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Everytown For Gun Safety Support Fund;
This report is divided into five sections discussing bereavement and grief from gun death, healing after gun injuries, living in fear of gun violence, the impact of persistent gun violence, and recommendations for how to better support survivors and prevent violence.We strive to center the experiences of survivors, and through this work we hope to honor them by providing a deeper understanding of who they are, what they have experienced, and how we can better support them.
Human Trafficking Search;
A research guide produced by Human Trafficking Search for students and researchers interested in conducting preliminary research on the region in light of current conflict.
International Center for Not-for-Profit Law (ICNL);
Non-Profit Organisations (NPOs) perform a vital role in different communities worldwide, often remote, and challenging/hard to reach.Their functions may include but not limited to providing relief and support to groups of the population in need in urgent crisis; advocating for peace, democracy, and the rule of law in countries that suffer deficits of the same; striving for the realisation of human rights and fundamental freedoms and promoting a human rights culture in a non-violent way.Unfortunately, the FATF policy regulation has linked some non-profit organisation operations and funding to illicit sources and the facilitation of discrete processes and intent to finance terrorism.
Giffords Law Center to Prevent Gun Violence;
In many communities across the country, gun violence has been an unrelenting drumbeat. In a single deadly day, gun violence claimed the lives of a 31-year-old father in Port Allen, Louisiana; a 43-year-old in Philadelphia, Pennsylvania, who was known as a stylish dresser with a great sense of humor; an 11-year-old in Columbia, Missouri, who loved to dance and play with her cousins; and a 17-year-old in Columbus, Ohio, who was a gifted boxer.Each day, hundreds of lives like these are lost or irrevocably changed as this crisis rages on. But in the last two years, the tempo of this beat has gotten faster. Gun violence has skyrocketed in cities and towns across the country, leaving more devastation and more trauma in its wake. More than 45,000 Americans were killed in acts of gun violence in 2020—a 15% increase over the previous year. This increase was primarily driven by an unprecedented 35% rise in gun homicides. In fact, more people were lost to gun violence in 2020 than any other year on record, and although final data is not yet available, the gun death total in 2021 is likely to surpass these records. This drumbeat is ever-present, but one to which too many have become numb. For too long, this epidemic has gone unchecked, and even as it has spiraled out of control, too many leaders are choosing to do nothing. This moment demands attention, and we must do more to mitigate these increases and protect communities in crisis. This report provides data describing how gun violence has skyrocketed in 2020 and 2021, showing that this historic rise in gun violence has primarily served to intensify this crisis in communities that already suffered the greatest burden. Additionally, this report describes and considers the factors that most likely contributed to these increases, based on available evidence, and makes suggestions for how policymakers can best respond to this unprecedented challenge. We hope that this report can help guide a more nuanced and evidence-informed conversation about how to tackle this problem that will lead to the implementation of tangible, sustainable measures to address it.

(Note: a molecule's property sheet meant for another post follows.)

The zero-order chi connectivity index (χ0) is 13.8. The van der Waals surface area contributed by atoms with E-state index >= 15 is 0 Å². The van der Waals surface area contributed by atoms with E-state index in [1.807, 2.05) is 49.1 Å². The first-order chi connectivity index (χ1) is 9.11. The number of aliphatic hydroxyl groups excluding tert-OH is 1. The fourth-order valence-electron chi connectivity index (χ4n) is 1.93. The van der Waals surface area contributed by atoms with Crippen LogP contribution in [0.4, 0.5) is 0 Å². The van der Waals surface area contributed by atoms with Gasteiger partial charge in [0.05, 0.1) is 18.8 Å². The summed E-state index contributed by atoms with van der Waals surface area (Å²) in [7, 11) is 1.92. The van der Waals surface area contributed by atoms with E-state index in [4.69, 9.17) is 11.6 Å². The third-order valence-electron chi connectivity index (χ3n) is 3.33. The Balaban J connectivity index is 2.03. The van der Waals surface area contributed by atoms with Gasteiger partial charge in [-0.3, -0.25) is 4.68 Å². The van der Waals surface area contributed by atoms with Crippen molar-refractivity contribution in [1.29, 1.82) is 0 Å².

Giffords Law Center to Prevent Gun Violence;
One of the shootings happened on the freeway. Another took place at a local community center, where a 17-year-old and three others were shot and killed. Over the course of one weekend, 18 people were shot and at least nine died. Two weekends later, a couple dozen miles away, there were two shootings: one at a shopping mall that injured four people and killed one, and another that ended with the arrest of the shooter, who was later charged with assault, reckless endangerment, and possession of an unlicensed firearm. For many Americans, the stories of these two weekends are tragically familiar. News outlets in major US cities all too often document the body counts of bloody weekends marked by multiple tragic shootings. But gun violence doesn't only happen in big cities. The stories of these two weekends happened in Puerto Rico and the US Virgin Islands—regions that experience some of the highest levels of gun violence in the United States, which often goes under-reported. Gun violence is a uniquely American problem—and it's only getting worse. Within the last 10 years, the firearm mortality rate has risen nearly 18%, with an average of 39,000 Americans dying from gun violence from 2015 to 2019. Over 45,000 Americans died from gun violence in 2020 alone, making it the deadliest year for gun violence in decades--and projections for 2021 suggest that gun violence rates are even higher. The US firearm mortality rate is already strikingly high, more than 11 times higher than other high-income countries. The US also accounts for nearly 15% of all firearm deaths globally, despite only consisting of four percent of the world's population. This growing epidemic has drawn much attention in the 50 states. But gun violence in the US territories rarely factors into the national conversation.
Business for Social Responsibility (BSR);
This Toolkit for Corporate Action on Gun Violence was developed to guide companies as they work to address gun violence, both internally in their own operations and externally in the communities they are linked to. The Toolkit is split into three sections: the business case, framework, and industry deep dives.